It’s good in theory – identify the problem, try something new, ‘evaluate’ and, if it works, write up the model, turn it into a program, replicate it and expand. Don’t reinvent the wheel – use this one.

It’s what we’ve been doing a long time – if it worked, how come we are still doing it?

Perhaps the point we are missing is that what we are with dealing is people, not objects; people who are by their nature irrational and unpredictable, rather than carts or trolleys that are propelled by wheels. I hear instances of it regularly. Talking with the inspirational teachers at a local Primary about their literacy program. What happened to Reading Recovery? Well, it became quite prescriptive, didn’t fit our kids, had to be used as a package, was expensive…. Similarly with case management – it’s for a certain period of time,  has to follow strict protocols, burns workers out, doesn’t suit our clients….

Naturally people funding things want to be as sure as possible that they are spending money wisely and will get the outcomes they seek. So we try to back the things most likely to achieve those outcomes. In doing so we put more and more boundaries around the thing. It’s why the randomistas have been so busy lately – controlling for variables, isolating interventions, understanding cohorts and conditions so they can replicate what works. And if it includes the irrationality of human behaviour, that’s exciting, but if it doesn’t, we have problems.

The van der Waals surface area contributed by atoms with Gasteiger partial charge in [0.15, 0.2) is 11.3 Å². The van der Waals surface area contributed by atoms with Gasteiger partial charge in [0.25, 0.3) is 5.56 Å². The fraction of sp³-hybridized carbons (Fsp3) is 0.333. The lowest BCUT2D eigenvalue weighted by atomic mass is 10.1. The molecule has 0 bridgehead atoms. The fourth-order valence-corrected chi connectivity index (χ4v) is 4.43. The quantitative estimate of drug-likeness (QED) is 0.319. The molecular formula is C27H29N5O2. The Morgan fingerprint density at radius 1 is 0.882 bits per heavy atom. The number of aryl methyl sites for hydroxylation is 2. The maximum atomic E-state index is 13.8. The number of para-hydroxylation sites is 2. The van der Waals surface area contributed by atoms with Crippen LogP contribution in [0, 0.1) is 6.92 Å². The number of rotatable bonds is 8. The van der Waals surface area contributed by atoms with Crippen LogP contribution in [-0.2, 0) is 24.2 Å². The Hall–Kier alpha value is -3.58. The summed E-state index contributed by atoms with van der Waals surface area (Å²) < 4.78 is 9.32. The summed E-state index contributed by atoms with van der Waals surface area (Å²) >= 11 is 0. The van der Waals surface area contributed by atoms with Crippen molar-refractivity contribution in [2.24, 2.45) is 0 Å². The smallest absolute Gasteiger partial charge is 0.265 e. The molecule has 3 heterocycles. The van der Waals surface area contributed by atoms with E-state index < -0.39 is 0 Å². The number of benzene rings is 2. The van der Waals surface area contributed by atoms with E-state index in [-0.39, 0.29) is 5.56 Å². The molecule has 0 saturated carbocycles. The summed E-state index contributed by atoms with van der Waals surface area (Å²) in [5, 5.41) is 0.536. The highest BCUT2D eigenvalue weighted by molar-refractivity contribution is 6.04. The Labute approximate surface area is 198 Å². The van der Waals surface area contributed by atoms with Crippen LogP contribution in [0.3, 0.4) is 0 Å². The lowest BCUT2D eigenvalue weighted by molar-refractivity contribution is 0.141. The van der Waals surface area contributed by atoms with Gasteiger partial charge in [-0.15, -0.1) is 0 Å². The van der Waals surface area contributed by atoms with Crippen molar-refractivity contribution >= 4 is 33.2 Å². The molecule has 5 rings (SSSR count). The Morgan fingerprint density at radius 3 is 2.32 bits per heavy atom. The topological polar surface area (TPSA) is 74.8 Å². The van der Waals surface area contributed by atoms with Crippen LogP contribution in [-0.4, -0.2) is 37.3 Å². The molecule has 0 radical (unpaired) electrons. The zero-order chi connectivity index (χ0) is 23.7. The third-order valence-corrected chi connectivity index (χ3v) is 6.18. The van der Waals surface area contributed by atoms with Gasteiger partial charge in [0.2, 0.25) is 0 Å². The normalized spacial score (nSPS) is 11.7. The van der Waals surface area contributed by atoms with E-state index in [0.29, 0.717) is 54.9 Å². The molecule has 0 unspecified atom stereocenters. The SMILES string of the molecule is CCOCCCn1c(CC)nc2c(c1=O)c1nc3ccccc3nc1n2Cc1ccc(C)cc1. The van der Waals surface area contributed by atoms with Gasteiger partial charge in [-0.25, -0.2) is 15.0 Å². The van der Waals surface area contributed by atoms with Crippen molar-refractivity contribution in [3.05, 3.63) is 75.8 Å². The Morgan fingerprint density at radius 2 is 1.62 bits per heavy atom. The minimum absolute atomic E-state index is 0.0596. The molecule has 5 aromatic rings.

Most of the work we are involved with on the Peninsula is in supporting highly vulnerable people, all with very individual lives and situations. What works for one person may be entirely inappropriate for another. What works for one small group may be anathema to another. What works for one family may be destructive to another. Flexibility, responsiveness, patience, courage, resilience, persistence, these are the things people need to draw on when working in these situations, but restrictions determined by funding paradigms prohibit this essential human response.

Getting back to the wheel, when you think about it there really are as many different types of wheels as your imagination can create – and they are used in all manner of settings, each time designed to meet the needs of that setting. What a long way we’ve come since the first wheels, through the unending creativity, inventiveness, curiosity and wonder of the human mind. We take the basic element – it’s round – and build, innovate, create and apply, ever developing and expanding our understanding and application.

Perhaps it is the same with human services – build on the basic elements – compassion and care – then validate the expertise of people in the field and their capacity to work responsively, directly with people before them.